Not long ago I would write stories fairly regularly about aviation training, probably a couple each year. One of the most dependable recurring themes I would hear from training providers was the difficulty they had in dealing with the additional required training modules regulators continually loaded onto the operators. Some of this was back in the old days of tombstone regulation when the industry knee-jerked to do something, anything, after each accident, but some of it also was the result of well-considered responses to developing knowledge and technology.
The problem, the providers would always say, was trying to fit the new material into the existing training “footprint,” the investment in time and money operators set aside for the process. They weren’t worried about the validity of the additional material as much as they were concerned about which part of the existing training curriculum would get compressed or even tossed out in order to make room for the new stuff.
The fixed training footprint is not the same for all operators or all types of operations, of course, but in most cases there are defined amounts of time and money. Managers who don’t make and adhere to a budget are not managers at all, and training is one of many business elements to account for in the budget cycle.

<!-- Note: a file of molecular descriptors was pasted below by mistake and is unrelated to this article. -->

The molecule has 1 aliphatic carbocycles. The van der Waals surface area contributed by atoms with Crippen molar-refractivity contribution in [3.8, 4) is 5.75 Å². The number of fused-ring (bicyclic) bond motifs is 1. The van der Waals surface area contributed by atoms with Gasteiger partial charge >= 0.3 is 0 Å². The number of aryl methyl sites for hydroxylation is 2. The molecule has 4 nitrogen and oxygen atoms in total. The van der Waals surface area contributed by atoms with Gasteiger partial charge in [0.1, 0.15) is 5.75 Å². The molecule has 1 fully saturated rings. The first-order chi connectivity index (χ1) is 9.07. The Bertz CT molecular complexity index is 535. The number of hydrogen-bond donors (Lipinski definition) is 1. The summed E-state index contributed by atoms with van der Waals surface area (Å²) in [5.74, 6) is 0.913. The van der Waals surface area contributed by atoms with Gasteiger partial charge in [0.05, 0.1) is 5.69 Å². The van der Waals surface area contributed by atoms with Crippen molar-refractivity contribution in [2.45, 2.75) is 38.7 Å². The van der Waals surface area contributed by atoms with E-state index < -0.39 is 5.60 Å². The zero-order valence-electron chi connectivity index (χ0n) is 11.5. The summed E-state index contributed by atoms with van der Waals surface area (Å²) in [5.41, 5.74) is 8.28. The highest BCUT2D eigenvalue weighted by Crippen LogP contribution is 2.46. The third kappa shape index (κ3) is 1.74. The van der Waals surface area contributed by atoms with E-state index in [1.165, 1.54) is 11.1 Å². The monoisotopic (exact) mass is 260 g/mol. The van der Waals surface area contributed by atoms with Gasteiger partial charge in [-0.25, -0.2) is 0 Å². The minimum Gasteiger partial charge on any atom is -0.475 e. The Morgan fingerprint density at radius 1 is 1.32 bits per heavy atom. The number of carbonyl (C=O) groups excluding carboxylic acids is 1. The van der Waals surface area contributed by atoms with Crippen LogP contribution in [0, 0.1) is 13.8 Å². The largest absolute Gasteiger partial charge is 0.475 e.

Make no mistake, training for modern flight operations is a pricey process, involving travel, rooms and food, expensive training technology and technicians, and instructors. Plus, crews in training are not working, so productivity is lost.
Meanwhile, our aircraft are becoming increasingly complex, often in the quest to make flying safer. Perhaps counter-intuitively, experience and studies are showing that the greater the amount of automation, the more hidden become dangerous failure modes.
The crew of the Turkish Airlines 737 that crashed short of the runway in Amsterdam apparently didn’t realize what it meant to the automation system as a whole to have one of its two radar altimeters displaying an altitude below sea level (ASW, 6/10, p. 32). This is but one of many examples. In addition, there seems to be an increasing number of catastrophic loss-of-control accidents in which mismanaged automation plays a role.
The key thought here is that it seems increasingly obvious that pilots need additional training in their aircraft’s systems and their operation.
The point that ties the start of this column to the automation part is that operators, we are told, are distancing themselves from the idea that economic decisions play any role in developing training programs. If that were to be true, operators would voluntarily boost systems training in nearly every phase of the process, from computer-based training to fixed-base training devices to the full-motion simulators. But we won’t see much of this because it is expensive, and the economic squeeze is still on for most operators.
Airlines and corporate flight departments don’t want their complete training process mapped out for them, but if the training footprint is not enlarged voluntarily to deal with the complexities of modern cockpit systems we may see regulators move more and more in that direction, especially should there be one or two more high-profile accidents. With operators in a public state of denial about the role economic considerations take in formulating a training plan, I see a rough road ahead for cooperative efforts to boost systems training without a regulatory mandate.